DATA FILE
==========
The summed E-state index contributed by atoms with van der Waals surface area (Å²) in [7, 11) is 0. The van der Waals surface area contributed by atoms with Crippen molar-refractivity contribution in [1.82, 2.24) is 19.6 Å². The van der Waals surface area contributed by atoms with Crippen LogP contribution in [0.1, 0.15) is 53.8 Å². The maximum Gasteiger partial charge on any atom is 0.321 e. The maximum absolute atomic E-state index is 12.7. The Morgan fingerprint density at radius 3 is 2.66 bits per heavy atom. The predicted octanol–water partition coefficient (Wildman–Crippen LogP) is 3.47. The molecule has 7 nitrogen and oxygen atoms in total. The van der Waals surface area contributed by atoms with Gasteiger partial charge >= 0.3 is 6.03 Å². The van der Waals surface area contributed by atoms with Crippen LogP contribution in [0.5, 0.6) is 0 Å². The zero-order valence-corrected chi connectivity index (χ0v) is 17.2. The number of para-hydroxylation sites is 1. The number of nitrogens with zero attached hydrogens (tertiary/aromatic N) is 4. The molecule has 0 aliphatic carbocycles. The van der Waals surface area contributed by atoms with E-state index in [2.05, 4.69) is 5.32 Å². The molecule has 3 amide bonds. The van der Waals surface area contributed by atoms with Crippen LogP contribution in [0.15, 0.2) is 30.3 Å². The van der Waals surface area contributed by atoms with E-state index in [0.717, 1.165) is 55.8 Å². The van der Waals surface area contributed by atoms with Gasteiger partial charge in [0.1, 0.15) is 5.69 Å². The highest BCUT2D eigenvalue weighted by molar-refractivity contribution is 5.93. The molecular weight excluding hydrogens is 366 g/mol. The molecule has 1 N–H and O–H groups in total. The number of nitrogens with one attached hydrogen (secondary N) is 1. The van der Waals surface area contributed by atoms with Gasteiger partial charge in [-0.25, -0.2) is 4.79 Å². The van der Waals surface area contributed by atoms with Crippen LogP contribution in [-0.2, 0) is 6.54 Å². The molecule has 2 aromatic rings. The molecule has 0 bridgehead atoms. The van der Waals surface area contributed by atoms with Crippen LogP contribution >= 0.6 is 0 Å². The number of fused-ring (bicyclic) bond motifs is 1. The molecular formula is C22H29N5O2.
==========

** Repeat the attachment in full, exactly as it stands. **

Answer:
The summed E-state index contributed by atoms with van der Waals surface area (Å²) in [7, 11) is 0. The van der Waals surface area contributed by atoms with Crippen molar-refractivity contribution in [1.82, 2.24) is 19.6 Å². The van der Waals surface area contributed by atoms with Crippen LogP contribution in [0.1, 0.15) is 53.8 Å². The maximum Gasteiger partial charge on any atom is 0.321 e. The maximum absolute atomic E-state index is 12.7. The Morgan fingerprint density at radius 3 is 2.66 bits per heavy atom. The predicted octanol–water partition coefficient (Wildman–Crippen LogP) is 3.47. The molecule has 7 nitrogen and oxygen atoms in total. The van der Waals surface area contributed by atoms with Gasteiger partial charge >= 0.3 is 6.03 Å². The van der Waals surface area contributed by atoms with Crippen LogP contribution in [0.5, 0.6) is 0 Å². The zero-order valence-corrected chi connectivity index (χ0v) is 17.2. The number of para-hydroxylation sites is 1. The number of nitrogens with zero attached hydrogens (tertiary/aromatic N) is 4. The molecule has 0 aliphatic carbocycles. The van der Waals surface area contributed by atoms with E-state index in [2.05, 4.69) is 5.32 Å². The molecule has 3 amide bonds. The van der Waals surface area contributed by atoms with Crippen LogP contribution in [0.15, 0.2) is 30.3 Å². The van der Waals surface area contributed by atoms with E-state index in [0.717, 1.165) is 55.8 Å². The van der Waals surface area contributed by atoms with Gasteiger partial charge in [0.1, 0.15) is 5.69 Å². The highest BCUT2D eigenvalue weighted by molar-refractivity contribution is 5.93. The molecular weight excluding hydrogens is 366 g/mol. The molecule has 1 N–H and O–H groups in total. The number of nitrogens with one attached hydrogen (secondary N) is 1. The van der Waals surface area contributed by atoms with Gasteiger partial charge in [-0.25, -0.2) is 4.79 Å². The van der Waals surface area contributed by atoms with Crippen LogP contribution in [-0.2, 0) is 6.54 Å². The molecule has 2 aromatic rings. The molecule has 0 bridgehead atoms. The van der Waals surface area contributed by atoms with Crippen LogP contribution >= 0.6 is 0 Å². The number of fused-ring (bicyclic) bond motifs is 1. The molecular formula is C22H29N5O2.